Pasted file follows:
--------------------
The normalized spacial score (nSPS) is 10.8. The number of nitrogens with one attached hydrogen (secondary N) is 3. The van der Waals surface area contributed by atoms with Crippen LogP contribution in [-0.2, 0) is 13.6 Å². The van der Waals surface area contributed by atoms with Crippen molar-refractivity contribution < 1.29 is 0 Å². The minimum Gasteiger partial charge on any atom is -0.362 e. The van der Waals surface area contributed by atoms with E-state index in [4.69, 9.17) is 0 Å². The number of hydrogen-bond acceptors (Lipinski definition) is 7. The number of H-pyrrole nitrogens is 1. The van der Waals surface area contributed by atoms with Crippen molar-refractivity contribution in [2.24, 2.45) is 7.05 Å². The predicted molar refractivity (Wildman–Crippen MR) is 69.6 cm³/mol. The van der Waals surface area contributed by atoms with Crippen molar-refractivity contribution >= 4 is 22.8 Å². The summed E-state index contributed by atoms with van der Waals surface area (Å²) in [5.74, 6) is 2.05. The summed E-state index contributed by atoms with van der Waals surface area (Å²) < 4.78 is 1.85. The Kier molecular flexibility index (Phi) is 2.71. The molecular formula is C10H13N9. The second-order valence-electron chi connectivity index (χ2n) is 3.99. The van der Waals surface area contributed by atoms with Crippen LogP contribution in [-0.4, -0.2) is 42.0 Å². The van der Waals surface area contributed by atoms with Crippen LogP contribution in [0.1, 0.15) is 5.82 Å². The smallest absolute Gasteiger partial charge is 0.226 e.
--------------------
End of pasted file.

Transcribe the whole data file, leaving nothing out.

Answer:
The normalized spacial score (nSPS) is 10.8. The number of nitrogens with one attached hydrogen (secondary N) is 3. The van der Waals surface area contributed by atoms with Crippen LogP contribution in [-0.2, 0) is 13.6 Å². The van der Waals surface area contributed by atoms with Crippen molar-refractivity contribution < 1.29 is 0 Å². The minimum Gasteiger partial charge on any atom is -0.362 e. The van der Waals surface area contributed by atoms with E-state index in [4.69, 9.17) is 0 Å². The number of hydrogen-bond acceptors (Lipinski definition) is 7. The number of H-pyrrole nitrogens is 1. The van der Waals surface area contributed by atoms with Crippen molar-refractivity contribution in [2.24, 2.45) is 7.05 Å². The predicted molar refractivity (Wildman–Crippen MR) is 69.6 cm³/mol. The van der Waals surface area contributed by atoms with Crippen molar-refractivity contribution >= 4 is 22.8 Å². The summed E-state index contributed by atoms with van der Waals surface area (Å²) in [5.74, 6) is 2.05. The summed E-state index contributed by atoms with van der Waals surface area (Å²) < 4.78 is 1.85. The Kier molecular flexibility index (Phi) is 2.71. The molecular formula is C10H13N9. The second-order valence-electron chi connectivity index (χ2n) is 3.99. The van der Waals surface area contributed by atoms with Crippen LogP contribution in [-0.4, -0.2) is 42.0 Å². The van der Waals surface area contributed by atoms with Crippen LogP contribution in [0.1, 0.15) is 5.82 Å². The smallest absolute Gasteiger partial charge is 0.226 e.